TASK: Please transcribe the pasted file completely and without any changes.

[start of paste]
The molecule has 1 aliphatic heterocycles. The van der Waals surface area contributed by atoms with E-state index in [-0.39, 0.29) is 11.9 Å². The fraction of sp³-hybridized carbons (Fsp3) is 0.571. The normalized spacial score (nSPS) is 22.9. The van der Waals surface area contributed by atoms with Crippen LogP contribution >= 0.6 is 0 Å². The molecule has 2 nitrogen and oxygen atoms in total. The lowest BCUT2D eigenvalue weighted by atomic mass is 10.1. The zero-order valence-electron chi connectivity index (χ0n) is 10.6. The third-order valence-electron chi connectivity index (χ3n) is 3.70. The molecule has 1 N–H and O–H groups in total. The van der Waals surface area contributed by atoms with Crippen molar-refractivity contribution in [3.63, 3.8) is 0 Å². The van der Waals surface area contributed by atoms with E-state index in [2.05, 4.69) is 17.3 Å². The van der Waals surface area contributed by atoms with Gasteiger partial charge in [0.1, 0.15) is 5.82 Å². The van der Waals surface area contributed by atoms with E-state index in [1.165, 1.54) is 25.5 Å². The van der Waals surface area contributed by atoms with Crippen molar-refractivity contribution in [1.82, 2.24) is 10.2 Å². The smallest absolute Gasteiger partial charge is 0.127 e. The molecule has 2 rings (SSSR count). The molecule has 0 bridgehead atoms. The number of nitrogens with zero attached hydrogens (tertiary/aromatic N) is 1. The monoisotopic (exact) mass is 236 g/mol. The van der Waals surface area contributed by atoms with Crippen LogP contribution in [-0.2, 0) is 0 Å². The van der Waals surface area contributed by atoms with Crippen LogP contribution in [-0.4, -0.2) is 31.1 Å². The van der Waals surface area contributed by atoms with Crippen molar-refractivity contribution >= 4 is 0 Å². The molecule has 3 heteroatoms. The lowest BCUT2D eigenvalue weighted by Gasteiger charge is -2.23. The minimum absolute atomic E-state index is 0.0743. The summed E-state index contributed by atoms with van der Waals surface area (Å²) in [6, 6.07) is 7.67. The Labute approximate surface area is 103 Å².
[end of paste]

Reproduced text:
The molecule has 1 aliphatic heterocycles. The van der Waals surface area contributed by atoms with E-state index in [-0.39, 0.29) is 11.9 Å². The fraction of sp³-hybridized carbons (Fsp3) is 0.571. The normalized spacial score (nSPS) is 22.9. The van der Waals surface area contributed by atoms with Crippen LogP contribution >= 0.6 is 0 Å². The molecule has 2 nitrogen and oxygen atoms in total. The lowest BCUT2D eigenvalue weighted by atomic mass is 10.1. The zero-order valence-electron chi connectivity index (χ0n) is 10.6. The third-order valence-electron chi connectivity index (χ3n) is 3.70. The molecule has 1 N–H and O–H groups in total. The van der Waals surface area contributed by atoms with Crippen molar-refractivity contribution in [3.63, 3.8) is 0 Å². The van der Waals surface area contributed by atoms with E-state index in [2.05, 4.69) is 17.3 Å². The van der Waals surface area contributed by atoms with Gasteiger partial charge in [0.1, 0.15) is 5.82 Å². The van der Waals surface area contributed by atoms with E-state index in [1.165, 1.54) is 25.5 Å². The van der Waals surface area contributed by atoms with Crippen molar-refractivity contribution in [1.82, 2.24) is 10.2 Å². The smallest absolute Gasteiger partial charge is 0.127 e. The molecule has 2 rings (SSSR count). The molecule has 0 bridgehead atoms. The number of nitrogens with zero attached hydrogens (tertiary/aromatic N) is 1. The monoisotopic (exact) mass is 236 g/mol. The van der Waals surface area contributed by atoms with Crippen LogP contribution in [-0.2, 0) is 0 Å². The van der Waals surface area contributed by atoms with Crippen LogP contribution in [-0.4, -0.2) is 31.1 Å². The van der Waals surface area contributed by atoms with Crippen molar-refractivity contribution >= 4 is 0 Å². The molecule has 3 heteroatoms. The lowest BCUT2D eigenvalue weighted by Gasteiger charge is -2.23. The minimum absolute atomic E-state index is 0.0743. The summed E-state index contributed by atoms with van der Waals surface area (Å²) in [6, 6.07) is 7.67. The Labute approximate surface area is 103 Å².